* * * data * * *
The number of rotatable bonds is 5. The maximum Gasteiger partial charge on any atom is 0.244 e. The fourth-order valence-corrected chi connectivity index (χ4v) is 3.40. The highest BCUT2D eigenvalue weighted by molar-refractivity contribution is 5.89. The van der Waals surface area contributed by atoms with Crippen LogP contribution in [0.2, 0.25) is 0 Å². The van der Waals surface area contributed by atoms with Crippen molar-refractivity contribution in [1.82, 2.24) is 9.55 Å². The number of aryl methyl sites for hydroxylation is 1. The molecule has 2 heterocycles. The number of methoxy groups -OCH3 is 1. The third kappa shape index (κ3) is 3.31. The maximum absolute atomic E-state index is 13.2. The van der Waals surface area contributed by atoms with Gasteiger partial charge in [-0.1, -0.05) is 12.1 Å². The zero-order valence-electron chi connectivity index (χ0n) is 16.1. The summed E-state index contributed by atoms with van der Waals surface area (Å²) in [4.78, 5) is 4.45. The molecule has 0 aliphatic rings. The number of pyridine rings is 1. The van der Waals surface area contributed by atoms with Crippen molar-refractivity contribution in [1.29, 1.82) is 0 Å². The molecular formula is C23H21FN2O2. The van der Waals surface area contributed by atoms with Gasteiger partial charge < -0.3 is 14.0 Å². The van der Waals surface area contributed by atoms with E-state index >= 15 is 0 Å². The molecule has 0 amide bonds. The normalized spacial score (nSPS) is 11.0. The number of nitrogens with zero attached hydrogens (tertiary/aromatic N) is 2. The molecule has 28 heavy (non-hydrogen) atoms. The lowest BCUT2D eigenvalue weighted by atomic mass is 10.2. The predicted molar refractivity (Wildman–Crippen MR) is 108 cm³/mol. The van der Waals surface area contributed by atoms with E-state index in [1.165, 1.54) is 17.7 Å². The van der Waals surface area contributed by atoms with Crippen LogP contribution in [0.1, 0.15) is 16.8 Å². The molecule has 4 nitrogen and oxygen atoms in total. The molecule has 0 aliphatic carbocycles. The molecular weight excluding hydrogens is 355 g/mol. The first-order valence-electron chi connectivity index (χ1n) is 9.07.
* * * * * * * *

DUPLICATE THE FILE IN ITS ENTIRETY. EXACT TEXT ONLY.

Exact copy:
The number of rotatable bonds is 5. The maximum Gasteiger partial charge on any atom is 0.244 e. The fourth-order valence-corrected chi connectivity index (χ4v) is 3.40. The highest BCUT2D eigenvalue weighted by molar-refractivity contribution is 5.89. The van der Waals surface area contributed by atoms with Crippen LogP contribution in [0.2, 0.25) is 0 Å². The van der Waals surface area contributed by atoms with Crippen molar-refractivity contribution in [1.82, 2.24) is 9.55 Å². The number of aryl methyl sites for hydroxylation is 1. The molecule has 2 heterocycles. The number of methoxy groups -OCH3 is 1. The third kappa shape index (κ3) is 3.31. The maximum absolute atomic E-state index is 13.2. The van der Waals surface area contributed by atoms with Gasteiger partial charge in [-0.1, -0.05) is 12.1 Å². The zero-order valence-electron chi connectivity index (χ0n) is 16.1. The summed E-state index contributed by atoms with van der Waals surface area (Å²) in [4.78, 5) is 4.45. The molecule has 0 aliphatic rings. The number of pyridine rings is 1. The van der Waals surface area contributed by atoms with Crippen molar-refractivity contribution in [1.29, 1.82) is 0 Å². The molecular formula is C23H21FN2O2. The van der Waals surface area contributed by atoms with Gasteiger partial charge < -0.3 is 14.0 Å². The van der Waals surface area contributed by atoms with E-state index >= 15 is 0 Å². The molecule has 0 amide bonds. The normalized spacial score (nSPS) is 11.0. The number of nitrogens with zero attached hydrogens (tertiary/aromatic N) is 2. The molecule has 28 heavy (non-hydrogen) atoms. The lowest BCUT2D eigenvalue weighted by atomic mass is 10.2. The predicted molar refractivity (Wildman–Crippen MR) is 108 cm³/mol. The van der Waals surface area contributed by atoms with E-state index in [1.165, 1.54) is 17.7 Å². The van der Waals surface area contributed by atoms with Crippen LogP contribution in [0.1, 0.15) is 16.8 Å². The molecule has 4 nitrogen and oxygen atoms in total. The molecule has 0 aliphatic carbocycles. The molecular weight excluding hydrogens is 355 g/mol. The first-order valence-electron chi connectivity index (χ1n) is 9.07.